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MLB - Contract Owners, Not Teams

By James Anderson
Sunday, July 28th, 2002

Owners like Jeffrey Loria and Carl Pohlad are the prime examples of owners that don't need to own teams. Neither owner has an ability or willingness to run a top-notch franchise. Baseball leadership needs to look at their own house because it let Loria get rid of one franchise that he tried to run into the ground and buy right into the Florida Marlins. What's that about going from one troubled franchise directly to another?

Jeffrey Loria owned the Montreal Expos and couldn't accomplish a television deal for a Major League Baseball team. That's an absolute joke in a city like Montreal. He barely got a radio deal and that's in French.

The minority owners of the team are taking Loria and Commissioner Bud Selig to court for racketeering and fraud because of the way the team was run and the attempt to contract them. The owners feel they were lied to and that's not what they got into when they invested into the team.

I must not be very intelligent, but why would you let an owner like Loria get out of a bad situation in Montreal to take over another struggling franchise like Florida? The Marlins haven't been the same since the 1997 World Series team when they sold off anyone valuable afterwards.

The crowds haven't particularly been flooding the stadium to see the team regardless of the team's performance. Luis Castillo had a 35-game hitting streak and the crowds were pretty much the same. It seems like there's a pattern of leadership going on here. Nothing was done in Montreal and nothing is being done in Florida to help promote the team.

The Minnesota Twins have been on the contraction list for a while now, but this city is fighting back hard. They are going to court to save the team and the team has the biggest division lead in all of baseball. Attendance is about the same, but it's still higher than a lot of teams in baseball and the huge lead probably has taken the sense of urgency from fans. When it's all said and done, Minnesota has supported its team and the only person that wants the team contracted is the owner Carl Pohlad.

Pohlad was more than willing to let the Twins be contracted because he was going to make about $99 million dollars from contraction. He once loaned Bud Selig $4 million dollars while Selig was in charge of the Brewers, so clearly a favor was in store for Pohlad. It looks like contraction of the Twins was going to be the payback for that loan. Pohlad needs to be looking for another group of investors for the team rather than being determined to chase them out of town.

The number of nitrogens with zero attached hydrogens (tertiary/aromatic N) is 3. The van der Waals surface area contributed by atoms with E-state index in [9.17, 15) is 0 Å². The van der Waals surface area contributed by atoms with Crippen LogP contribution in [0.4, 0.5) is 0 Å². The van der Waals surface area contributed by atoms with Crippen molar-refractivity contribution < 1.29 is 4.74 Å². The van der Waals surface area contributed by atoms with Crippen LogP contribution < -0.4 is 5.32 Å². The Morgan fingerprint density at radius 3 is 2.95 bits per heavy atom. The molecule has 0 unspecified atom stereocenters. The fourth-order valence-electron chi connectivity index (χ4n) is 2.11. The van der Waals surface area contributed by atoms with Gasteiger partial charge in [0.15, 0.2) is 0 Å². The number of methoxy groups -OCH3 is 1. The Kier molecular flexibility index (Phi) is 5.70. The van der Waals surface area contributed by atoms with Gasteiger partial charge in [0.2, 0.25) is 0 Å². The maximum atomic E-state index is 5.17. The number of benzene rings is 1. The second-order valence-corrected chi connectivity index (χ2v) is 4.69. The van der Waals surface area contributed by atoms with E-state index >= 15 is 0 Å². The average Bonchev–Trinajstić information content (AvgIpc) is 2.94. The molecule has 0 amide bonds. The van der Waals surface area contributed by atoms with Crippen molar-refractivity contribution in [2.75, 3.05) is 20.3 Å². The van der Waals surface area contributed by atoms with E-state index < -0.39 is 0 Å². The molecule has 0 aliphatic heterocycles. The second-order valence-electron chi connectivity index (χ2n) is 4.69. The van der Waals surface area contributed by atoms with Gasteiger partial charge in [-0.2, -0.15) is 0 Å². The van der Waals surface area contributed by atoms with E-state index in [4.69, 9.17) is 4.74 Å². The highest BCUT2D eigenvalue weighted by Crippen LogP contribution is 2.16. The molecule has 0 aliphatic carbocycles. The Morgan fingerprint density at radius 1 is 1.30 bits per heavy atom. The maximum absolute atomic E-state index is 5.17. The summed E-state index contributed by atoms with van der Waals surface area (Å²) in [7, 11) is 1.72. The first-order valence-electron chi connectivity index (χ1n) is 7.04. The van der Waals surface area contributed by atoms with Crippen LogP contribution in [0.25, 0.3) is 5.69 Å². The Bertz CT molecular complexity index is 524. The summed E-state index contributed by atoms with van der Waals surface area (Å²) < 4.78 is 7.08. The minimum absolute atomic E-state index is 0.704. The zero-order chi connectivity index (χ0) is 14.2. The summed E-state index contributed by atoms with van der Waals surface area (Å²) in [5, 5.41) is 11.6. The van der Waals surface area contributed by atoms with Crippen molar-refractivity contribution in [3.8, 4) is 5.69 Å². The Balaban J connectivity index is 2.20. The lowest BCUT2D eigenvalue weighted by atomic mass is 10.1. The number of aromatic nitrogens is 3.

I think baseball needs to look at any future owners on why they want to own a team. If the only reason to own a team is to get a huge tax write-off, then they should be denied. A potential owner should be interviewed to find out what they are willing to do to win and make the franchise successful. If you aren't willing to add talent and spend a little bit of money, you're gone.

That's where the potential salary cap maximum and minimum come into play. An owner will have to prove they are willing and able to spend a minimum amount of money to maintain a team. Owners will have to keep some of their players rather than selling off the best ones by June each season.

The Oakland A's are the franchise to emulate. VP and General Manager Billy Beane is simply the best front office guy in baseball. Oakland seems to reload on pitching talent, which has kept them competitive for several years now. They make all the right little deals that keep them in the game until the next player is due for a big payday and someone fills that hole. Pitching wins and Beane must be a fortuneteller because the A's just seem to find the best pitchers among the thousands that try and play that position.

Seattle has clearly become adept at plugging in new faces, too. To lose Randy Johnson, Ken Griffey, Jr., and Alex Rodriguez in successive years and yet get better says a lot about Pat Gillick. Seattle apparently will pay so much for its players before letting them go and that requires a general manager with some skill.

I'm not going to run down every team in baseball and say stay or go, but play to win or be eliminated -- it's that easy. An owner has to be willing to spend money or get a general manager that is talented at his job and can be a difference-maker. A team like Tampa Bay doesn't play to win and therefore has no business being in pro baseball. Tampa Bay acts like a farm system to the rest of baseball and there are already enough minor league teams to have one in the major leagues, too.

Baseball as a whole needs to do a better job at what people they let own teams. Having the upfront money to buy a team should not weigh as much as what they will do with a team. Everyone can't be like the New York Yankees, Atlanta Braves, and L.A. Dodgers in available money to spend, but you can't be as cheap as Tampa Bay, Montreal, and Kansas City, either.

Say what you want about George Steinbrenner, but he makes every effort to win every game. There's a lot of money in the world to be spent and only those willing to spend in order to win need apply for ownership.

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